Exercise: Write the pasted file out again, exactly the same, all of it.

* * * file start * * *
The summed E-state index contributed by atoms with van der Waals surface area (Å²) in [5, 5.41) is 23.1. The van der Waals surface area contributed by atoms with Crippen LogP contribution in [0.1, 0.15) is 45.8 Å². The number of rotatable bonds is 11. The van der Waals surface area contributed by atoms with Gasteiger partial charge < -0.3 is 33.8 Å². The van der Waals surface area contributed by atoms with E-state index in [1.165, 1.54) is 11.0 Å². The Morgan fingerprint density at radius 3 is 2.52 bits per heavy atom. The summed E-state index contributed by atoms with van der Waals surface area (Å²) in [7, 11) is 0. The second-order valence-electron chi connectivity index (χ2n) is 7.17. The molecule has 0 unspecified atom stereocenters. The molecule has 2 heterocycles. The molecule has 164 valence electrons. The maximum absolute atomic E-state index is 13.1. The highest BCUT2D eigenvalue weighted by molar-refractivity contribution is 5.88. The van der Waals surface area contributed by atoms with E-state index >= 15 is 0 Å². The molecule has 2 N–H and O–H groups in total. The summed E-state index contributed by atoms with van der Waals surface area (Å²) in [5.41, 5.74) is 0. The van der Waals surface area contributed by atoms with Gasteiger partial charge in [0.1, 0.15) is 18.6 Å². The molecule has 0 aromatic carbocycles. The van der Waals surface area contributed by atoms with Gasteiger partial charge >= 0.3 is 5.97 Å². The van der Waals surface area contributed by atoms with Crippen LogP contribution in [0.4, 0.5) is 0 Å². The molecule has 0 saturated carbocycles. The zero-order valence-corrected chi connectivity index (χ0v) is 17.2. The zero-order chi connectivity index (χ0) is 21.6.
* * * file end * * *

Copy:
The summed E-state index contributed by atoms with van der Waals surface area (Å²) in [5, 5.41) is 23.1. The van der Waals surface area contributed by atoms with Crippen LogP contribution in [0.1, 0.15) is 45.8 Å². The number of rotatable bonds is 11. The van der Waals surface area contributed by atoms with Gasteiger partial charge < -0.3 is 33.8 Å². The van der Waals surface area contributed by atoms with E-state index in [1.165, 1.54) is 11.0 Å². The Morgan fingerprint density at radius 3 is 2.52 bits per heavy atom. The summed E-state index contributed by atoms with van der Waals surface area (Å²) in [7, 11) is 0. The second-order valence-electron chi connectivity index (χ2n) is 7.17. The molecule has 0 unspecified atom stereocenters. The molecule has 2 heterocycles. The molecule has 164 valence electrons. The maximum absolute atomic E-state index is 13.1. The highest BCUT2D eigenvalue weighted by molar-refractivity contribution is 5.88. The van der Waals surface area contributed by atoms with E-state index >= 15 is 0 Å². The molecule has 2 N–H and O–H groups in total. The summed E-state index contributed by atoms with van der Waals surface area (Å²) in [5.41, 5.74) is 0. The van der Waals surface area contributed by atoms with Gasteiger partial charge in [0.1, 0.15) is 18.6 Å². The molecule has 0 aromatic carbocycles. The van der Waals surface area contributed by atoms with Gasteiger partial charge >= 0.3 is 5.97 Å². The van der Waals surface area contributed by atoms with Crippen LogP contribution in [0.4, 0.5) is 0 Å². The molecule has 0 saturated carbocycles. The zero-order valence-corrected chi connectivity index (χ0v) is 17.2. The zero-order chi connectivity index (χ0) is 21.6.